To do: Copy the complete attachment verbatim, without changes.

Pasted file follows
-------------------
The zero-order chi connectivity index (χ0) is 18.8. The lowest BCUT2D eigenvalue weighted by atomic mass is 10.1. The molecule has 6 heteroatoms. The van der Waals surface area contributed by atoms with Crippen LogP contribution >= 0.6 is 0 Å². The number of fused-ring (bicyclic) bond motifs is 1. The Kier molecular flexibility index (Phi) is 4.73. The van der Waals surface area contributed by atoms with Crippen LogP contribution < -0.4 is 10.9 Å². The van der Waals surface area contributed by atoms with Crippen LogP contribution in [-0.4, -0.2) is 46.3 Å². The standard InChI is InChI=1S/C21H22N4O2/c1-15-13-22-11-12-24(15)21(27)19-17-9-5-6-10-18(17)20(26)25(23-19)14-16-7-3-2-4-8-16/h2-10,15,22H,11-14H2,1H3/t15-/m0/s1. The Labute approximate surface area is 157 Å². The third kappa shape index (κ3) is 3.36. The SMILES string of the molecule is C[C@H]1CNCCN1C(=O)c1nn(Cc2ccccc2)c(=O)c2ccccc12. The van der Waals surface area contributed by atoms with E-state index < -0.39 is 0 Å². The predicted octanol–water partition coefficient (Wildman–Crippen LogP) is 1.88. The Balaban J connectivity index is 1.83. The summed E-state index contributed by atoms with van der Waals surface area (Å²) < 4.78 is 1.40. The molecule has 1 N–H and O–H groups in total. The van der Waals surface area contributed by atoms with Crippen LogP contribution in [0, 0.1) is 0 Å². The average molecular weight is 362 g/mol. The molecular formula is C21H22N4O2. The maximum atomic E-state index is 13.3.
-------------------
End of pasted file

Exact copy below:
The zero-order chi connectivity index (χ0) is 18.8. The lowest BCUT2D eigenvalue weighted by atomic mass is 10.1. The molecule has 6 heteroatoms. The van der Waals surface area contributed by atoms with Crippen LogP contribution >= 0.6 is 0 Å². The number of fused-ring (bicyclic) bond motifs is 1. The Kier molecular flexibility index (Phi) is 4.73. The van der Waals surface area contributed by atoms with Crippen LogP contribution < -0.4 is 10.9 Å². The van der Waals surface area contributed by atoms with Crippen LogP contribution in [-0.4, -0.2) is 46.3 Å². The standard InChI is InChI=1S/C21H22N4O2/c1-15-13-22-11-12-24(15)21(27)19-17-9-5-6-10-18(17)20(26)25(23-19)14-16-7-3-2-4-8-16/h2-10,15,22H,11-14H2,1H3/t15-/m0/s1. The Labute approximate surface area is 157 Å². The third kappa shape index (κ3) is 3.36. The SMILES string of the molecule is C[C@H]1CNCCN1C(=O)c1nn(Cc2ccccc2)c(=O)c2ccccc12. The van der Waals surface area contributed by atoms with E-state index < -0.39 is 0 Å². The predicted octanol–water partition coefficient (Wildman–Crippen LogP) is 1.88. The Balaban J connectivity index is 1.83. The summed E-state index contributed by atoms with van der Waals surface area (Å²) < 4.78 is 1.40. The molecule has 1 N–H and O–H groups in total. The van der Waals surface area contributed by atoms with Crippen LogP contribution in [0, 0.1) is 0 Å². The average molecular weight is 362 g/mol. The molecular formula is C21H22N4O2. The maximum atomic E-state index is 13.3.